WHAT’S IN MY HOSPITAL BAG / BABY NO. 4

baby baby products hospital bag maternity momhood MOTHERHOOD newborn packing postpartum pregnancy PREGNANCY & NEWBORN

I woke up the other night in a state of sheer panic when I felt the most intense Braxton Hicks I had ever experienced in pregnancy. I honestly don’t remember having the same sensations with any of my boys, so my first immediate thought when it jolted me awake at 2am, was all the things I still had left on my to-do list before baby girl decides to enter this world. She’s already dropped so much that my doctor is measuring me smaller than just a few weeks ago and my pelvic bone has so much pressure on it that I’ve now been reduced down to a straight waddle. It’s real cute… I’m praying she stays in until December, because if there’s one thing I’ve learned over the course of having four babies, is that I have plenty of time to soak up all her newborn sweetness. There’s really no rush to get to the glamorous postpartum period. I will take all the days left in pregnancy I can get. Trust me!

Thankfully the Braxton Hicks passed and I haven’t experienced anything even close to what they were that night, but it’s definitely time to stop dragging my feet and pack the hospital bag. By the time I had Cason, I felt like a seasoned pro at knowing what I’d need (see his hospital bag pack-list here). This time around, I may have a bit more because baby girl needs all the outfit changes and bows. We need bow options, people. Other than that, I’m thinking just a few clothes and a car seat is sufficient. The hospital gives you all the newborn essentials and postpartum care supplies you need, not to mention you’ll want to leave room for all the goodies they send you home with.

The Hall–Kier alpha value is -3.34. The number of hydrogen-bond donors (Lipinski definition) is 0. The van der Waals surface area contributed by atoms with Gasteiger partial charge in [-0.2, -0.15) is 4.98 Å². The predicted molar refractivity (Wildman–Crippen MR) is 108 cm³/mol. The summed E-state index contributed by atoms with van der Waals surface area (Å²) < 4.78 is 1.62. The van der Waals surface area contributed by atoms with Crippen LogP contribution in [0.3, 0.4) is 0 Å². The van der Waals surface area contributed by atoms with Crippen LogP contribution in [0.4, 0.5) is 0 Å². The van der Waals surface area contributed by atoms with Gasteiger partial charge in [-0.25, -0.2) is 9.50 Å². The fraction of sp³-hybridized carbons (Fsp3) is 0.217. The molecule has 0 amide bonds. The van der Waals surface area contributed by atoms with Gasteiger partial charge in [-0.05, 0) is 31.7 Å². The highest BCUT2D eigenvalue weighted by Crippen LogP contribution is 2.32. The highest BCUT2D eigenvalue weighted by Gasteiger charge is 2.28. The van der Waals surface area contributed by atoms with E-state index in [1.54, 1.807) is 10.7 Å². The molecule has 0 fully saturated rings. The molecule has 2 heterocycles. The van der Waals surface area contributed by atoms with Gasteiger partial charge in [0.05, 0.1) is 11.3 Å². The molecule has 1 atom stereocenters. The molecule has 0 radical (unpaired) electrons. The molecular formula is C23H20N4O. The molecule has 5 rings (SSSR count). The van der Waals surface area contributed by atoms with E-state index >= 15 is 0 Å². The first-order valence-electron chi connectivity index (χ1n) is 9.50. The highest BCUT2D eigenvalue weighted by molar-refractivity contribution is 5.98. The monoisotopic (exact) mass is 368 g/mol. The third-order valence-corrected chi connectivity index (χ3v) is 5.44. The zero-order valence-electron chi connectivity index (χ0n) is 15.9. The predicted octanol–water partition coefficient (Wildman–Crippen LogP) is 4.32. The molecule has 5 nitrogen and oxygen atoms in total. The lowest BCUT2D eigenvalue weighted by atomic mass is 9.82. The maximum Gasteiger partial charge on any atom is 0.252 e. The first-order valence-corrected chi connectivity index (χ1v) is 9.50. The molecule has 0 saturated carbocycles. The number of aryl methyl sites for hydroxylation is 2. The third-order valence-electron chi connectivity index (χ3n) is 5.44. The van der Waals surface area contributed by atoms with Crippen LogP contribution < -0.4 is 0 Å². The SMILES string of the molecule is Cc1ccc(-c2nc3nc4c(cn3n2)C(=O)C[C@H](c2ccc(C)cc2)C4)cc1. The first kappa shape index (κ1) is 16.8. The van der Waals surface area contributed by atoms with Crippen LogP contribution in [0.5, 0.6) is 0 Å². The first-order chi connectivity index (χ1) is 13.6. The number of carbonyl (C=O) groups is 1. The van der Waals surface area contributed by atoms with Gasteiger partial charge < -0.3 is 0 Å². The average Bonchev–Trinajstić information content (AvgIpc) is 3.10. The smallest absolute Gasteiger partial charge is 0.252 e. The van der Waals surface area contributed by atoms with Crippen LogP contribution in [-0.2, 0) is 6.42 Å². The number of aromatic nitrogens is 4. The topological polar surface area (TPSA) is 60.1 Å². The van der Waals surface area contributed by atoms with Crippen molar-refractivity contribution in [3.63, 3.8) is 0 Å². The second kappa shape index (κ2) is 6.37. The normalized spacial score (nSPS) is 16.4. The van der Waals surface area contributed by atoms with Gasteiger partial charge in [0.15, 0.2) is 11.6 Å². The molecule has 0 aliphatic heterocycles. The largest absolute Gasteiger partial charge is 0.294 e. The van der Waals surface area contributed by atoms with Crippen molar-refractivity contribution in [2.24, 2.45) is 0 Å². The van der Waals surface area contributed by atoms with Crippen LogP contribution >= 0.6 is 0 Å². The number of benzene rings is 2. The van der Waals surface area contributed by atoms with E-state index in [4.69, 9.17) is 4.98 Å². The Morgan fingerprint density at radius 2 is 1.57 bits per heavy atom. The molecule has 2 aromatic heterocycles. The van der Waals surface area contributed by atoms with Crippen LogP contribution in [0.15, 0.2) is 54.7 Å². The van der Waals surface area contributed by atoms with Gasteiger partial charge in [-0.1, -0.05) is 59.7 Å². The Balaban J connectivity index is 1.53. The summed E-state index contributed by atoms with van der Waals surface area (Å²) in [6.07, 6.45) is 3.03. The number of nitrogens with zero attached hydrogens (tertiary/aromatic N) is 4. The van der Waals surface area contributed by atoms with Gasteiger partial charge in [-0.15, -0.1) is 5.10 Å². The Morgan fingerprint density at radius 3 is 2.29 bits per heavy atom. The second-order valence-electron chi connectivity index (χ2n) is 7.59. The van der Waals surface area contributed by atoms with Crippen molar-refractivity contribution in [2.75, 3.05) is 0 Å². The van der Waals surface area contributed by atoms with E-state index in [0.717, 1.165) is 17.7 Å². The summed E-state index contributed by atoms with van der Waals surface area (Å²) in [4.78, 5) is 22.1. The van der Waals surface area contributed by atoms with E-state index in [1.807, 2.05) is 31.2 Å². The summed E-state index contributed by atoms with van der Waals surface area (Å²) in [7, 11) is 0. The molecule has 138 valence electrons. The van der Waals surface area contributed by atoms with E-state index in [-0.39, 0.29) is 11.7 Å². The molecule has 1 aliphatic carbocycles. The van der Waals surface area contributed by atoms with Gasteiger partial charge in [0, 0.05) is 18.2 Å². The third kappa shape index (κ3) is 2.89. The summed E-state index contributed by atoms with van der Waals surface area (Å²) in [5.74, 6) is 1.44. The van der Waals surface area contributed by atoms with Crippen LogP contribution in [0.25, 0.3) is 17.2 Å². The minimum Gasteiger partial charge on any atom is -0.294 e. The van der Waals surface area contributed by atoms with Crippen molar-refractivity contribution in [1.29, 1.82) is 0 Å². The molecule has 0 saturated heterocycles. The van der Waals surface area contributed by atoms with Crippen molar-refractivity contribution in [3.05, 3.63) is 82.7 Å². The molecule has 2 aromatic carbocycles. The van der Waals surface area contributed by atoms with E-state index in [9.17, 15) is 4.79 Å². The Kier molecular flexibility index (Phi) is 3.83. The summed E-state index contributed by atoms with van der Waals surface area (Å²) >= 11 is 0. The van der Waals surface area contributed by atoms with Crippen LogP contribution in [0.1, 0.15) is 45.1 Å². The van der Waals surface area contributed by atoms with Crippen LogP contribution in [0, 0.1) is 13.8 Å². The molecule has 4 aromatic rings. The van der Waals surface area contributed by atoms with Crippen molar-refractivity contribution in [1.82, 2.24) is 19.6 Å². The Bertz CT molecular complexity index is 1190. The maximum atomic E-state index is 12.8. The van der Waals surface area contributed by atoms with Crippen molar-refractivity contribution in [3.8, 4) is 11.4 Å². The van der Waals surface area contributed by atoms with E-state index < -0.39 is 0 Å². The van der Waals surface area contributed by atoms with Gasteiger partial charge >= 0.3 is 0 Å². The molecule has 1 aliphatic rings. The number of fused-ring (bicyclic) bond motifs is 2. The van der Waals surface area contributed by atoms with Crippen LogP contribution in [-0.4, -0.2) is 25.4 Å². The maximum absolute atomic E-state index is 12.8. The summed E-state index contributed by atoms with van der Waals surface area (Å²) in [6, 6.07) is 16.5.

So, here’s what I’m packing (or skipping) this time around and a checklist that could hopefully serve as a bit of a distraction from the early labor pain you might be experiencing during this waiting game.

Mom’s Bag

  1. Hospital Bag
  2. Necessary documents for Mom
  3. Clothing – nursing bras (bringing this one from Belabumbum), robe (, slippers, pajamas, loungewear for the ride home (optional: flip flops)
  4. Postpartum Belly Band
  5. Electronics – phone chargers, camera chargers, memory cards
  6. Nursing Support – Silverettes and Nursing Pillow (if you like to use one)
  7. Comfort Items – extra blanket and pillow from home, your favorite snacks